The comparison of the Utah Compact to the Mayflower Compact has always seemed a bit "off" to me.
I now think I know why.
The Mayflower Compact was a document establishing a government for the Mayflower group:
"...in the presence of God, and one another, covenant and combine ourselves together into a civil body politic; for our better ordering, and preservation..."
In other words, the creation of a "civil body politic" and governing laws were seen as essential to the ability of the group to survive.
The Mayflower Compact also adds this:
"...and by virtue hereof to enact, constitute, and frame, such just and equal laws, ordinances, acts, constitutions, and offices, from time to time, as shall be thought most meet and convenient for the general good of the colony; unto which we promise all due submission and obedience."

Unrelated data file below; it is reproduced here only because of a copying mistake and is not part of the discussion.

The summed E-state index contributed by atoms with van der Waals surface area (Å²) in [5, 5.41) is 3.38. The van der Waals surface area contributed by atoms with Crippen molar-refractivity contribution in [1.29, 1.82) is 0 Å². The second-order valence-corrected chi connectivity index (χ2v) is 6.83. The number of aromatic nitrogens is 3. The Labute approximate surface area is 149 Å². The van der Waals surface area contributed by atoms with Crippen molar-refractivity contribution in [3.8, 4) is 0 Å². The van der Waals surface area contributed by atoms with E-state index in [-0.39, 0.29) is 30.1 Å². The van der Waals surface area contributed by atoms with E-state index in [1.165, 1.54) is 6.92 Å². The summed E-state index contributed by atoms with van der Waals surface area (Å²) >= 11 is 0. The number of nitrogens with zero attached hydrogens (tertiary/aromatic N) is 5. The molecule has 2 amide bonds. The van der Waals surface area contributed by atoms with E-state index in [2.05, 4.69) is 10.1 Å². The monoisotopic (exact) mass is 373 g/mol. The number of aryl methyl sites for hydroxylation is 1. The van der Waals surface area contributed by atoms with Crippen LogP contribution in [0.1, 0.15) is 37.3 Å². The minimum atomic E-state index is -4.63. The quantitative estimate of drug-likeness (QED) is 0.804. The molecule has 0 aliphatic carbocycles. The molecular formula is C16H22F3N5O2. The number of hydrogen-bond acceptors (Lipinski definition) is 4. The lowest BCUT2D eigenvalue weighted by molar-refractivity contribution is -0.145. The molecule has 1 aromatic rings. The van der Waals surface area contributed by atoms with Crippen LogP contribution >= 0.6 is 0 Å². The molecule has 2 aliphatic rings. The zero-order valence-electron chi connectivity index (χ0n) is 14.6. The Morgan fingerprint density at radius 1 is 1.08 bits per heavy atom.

The signers pledged "all due submission and obedience" to the laws they would create.
The Utah Compact, for all its noble principles, can't escape the perception that it was created to be a cover for those who wish to negate the underlying principles and reasons for our immigration laws and to do an end-run around the representative governmental processes that created them.
In short, the Utah Compact is nothing like the Mayflower Compact.